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We will study the impact of a high nutrient dense diet on the degree of regression of atherosclerosis and heart disease. The results can be expected to demonstrate the effectiveness of an ideally designed diet to maximize reversal of atherosclerosis compared to routine cardiology practices.
Coronary artery disease is the leading cause of death in western industrialized countries. Conventional treatment of CAD is failing to positively impact the millions of people who rely on it to save their lives.
In the most recent study investigators reviewed 61 trials, involving 25,388 patients, in a meta-analysis comparing angioplasty and stent placement with no treatment or medications alone. A meta-analysis pools numerous studies on the same subject. The findings indicated that there was no evidence that angioplasty and stent placement for coronary artery disease resulted in fewer heart attacks or deaths when compared to patients with the same level of disease who were not treated in this manner.1
Interventional cardiology and cardiovascular surgery has already been disproven, in the sense that it has not been shown to extend the lifespan of patients with atherosclerotic heart disease. Searching for and treating obstructive plaque does not address the areas of the coronary vascular tree most likely to rupture and cause heart attacks. To abandon the theory of stretching and cutting out areas with plaque would shut down interventional cardiology, nearly all cardiovascular surgery, and many suppliers of the biotechnology. In many cases, interventional cardiology is the major income generator to hospitals. The reduction or ending of this ill-conceived, out-dated and ineffective technology would dramatically downsize hospitals in the United States and free up over $100 billion annually in medical care costs. Besides being ineffective, interventional cardiology places the responsibility in the hands of the doctor and not the patients. When patients finally realize they must take control of their heart problems with aggressive dietary modifications (and when needed, medications for temporary periods) can make a major contribution to solving the health crisis in America.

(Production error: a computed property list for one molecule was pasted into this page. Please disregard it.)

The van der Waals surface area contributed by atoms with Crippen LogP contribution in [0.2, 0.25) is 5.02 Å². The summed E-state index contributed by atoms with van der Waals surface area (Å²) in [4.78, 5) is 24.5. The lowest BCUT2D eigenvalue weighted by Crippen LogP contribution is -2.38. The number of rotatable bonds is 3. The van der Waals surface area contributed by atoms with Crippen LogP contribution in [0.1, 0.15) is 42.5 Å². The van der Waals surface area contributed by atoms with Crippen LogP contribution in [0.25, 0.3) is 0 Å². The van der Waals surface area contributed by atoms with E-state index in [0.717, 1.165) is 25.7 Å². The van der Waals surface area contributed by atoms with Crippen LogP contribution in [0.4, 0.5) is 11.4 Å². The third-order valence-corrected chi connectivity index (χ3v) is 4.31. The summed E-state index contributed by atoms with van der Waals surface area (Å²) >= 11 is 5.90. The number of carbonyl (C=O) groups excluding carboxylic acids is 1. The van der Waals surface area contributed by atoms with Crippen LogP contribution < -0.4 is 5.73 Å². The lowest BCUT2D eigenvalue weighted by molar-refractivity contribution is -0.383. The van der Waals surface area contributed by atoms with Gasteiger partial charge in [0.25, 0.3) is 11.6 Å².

The regression of plaque and the protection from future cardiac events with drug treatment offers mild benefits only. The majority of patients go on to incur future events and a cardiac related death.
There are no documented studies comparing the effectiveness of a high nutrient plant-based diet (HND) with conventional drug therapy in a controlled scientific study with a large number of participants. Dr. Ornish’s Lifestyle Heart Trial, tested yoga, meditation and exercise with a vegan diet. It was a landmark study, but it had a limited number of patients; the average amount of reversal was modest.
We intend to perform a controlled, interventional study evaluating the impact of a HND diet on body weight, blood test risk factors, blood pressure, and IMT ultrasound scores in 100 patients with significant atherosclerosis over the course of 2 years. At least 30 more participants with a similar disease burden who are cared for by conventional cardiologists will be recruited also.
In this proposed study, a special ultrasound which includes IMT (Interior Media Thickness) measurement technology to evaluate the thickening of plaque in the carotid arteries. IMT is a measurement of arterial wall thickness. Research has shown that the degree of carotid (neck artery) plaque at specific measurement points in the neck is highly correlated with the degree of plaque burden and risk of coronary (heart) artery disease.2 In essence, the extent of plaque in the carotid arteries is a surrogate marker for the degree of atherosclerotic disease in the heart. Carotid artery IMT monitoring with ultrasound enables this study to closely monitor the effects on plaque advancement or reversal without exposing the participants to radiation, or invasive medical tests. It is relatively inexpensive and 100 percent safe, so the test can be repeated 2 or 3 times each year on the participants and the results carefully documented.
- Trikalinos TA, Alsheikh-Ali AA, Tatsioni A, et al. Percutaneous coronary interventions for non-acute coronary artery disease: a quantitative 20-year synopsis and a network meta-analysis. Lancet 2009; 373(9667):911-918.
- O’Leary DH, Polak JF, Kronmal RA, Manolio TA, Burke GL, Wolfson SK Jr. Carotid-artery intima and media thickness as a risk factor for myocardial infarction and stroke in older adults: Cardiovascular Health Study. N Engl J Med. 1999;340:14-22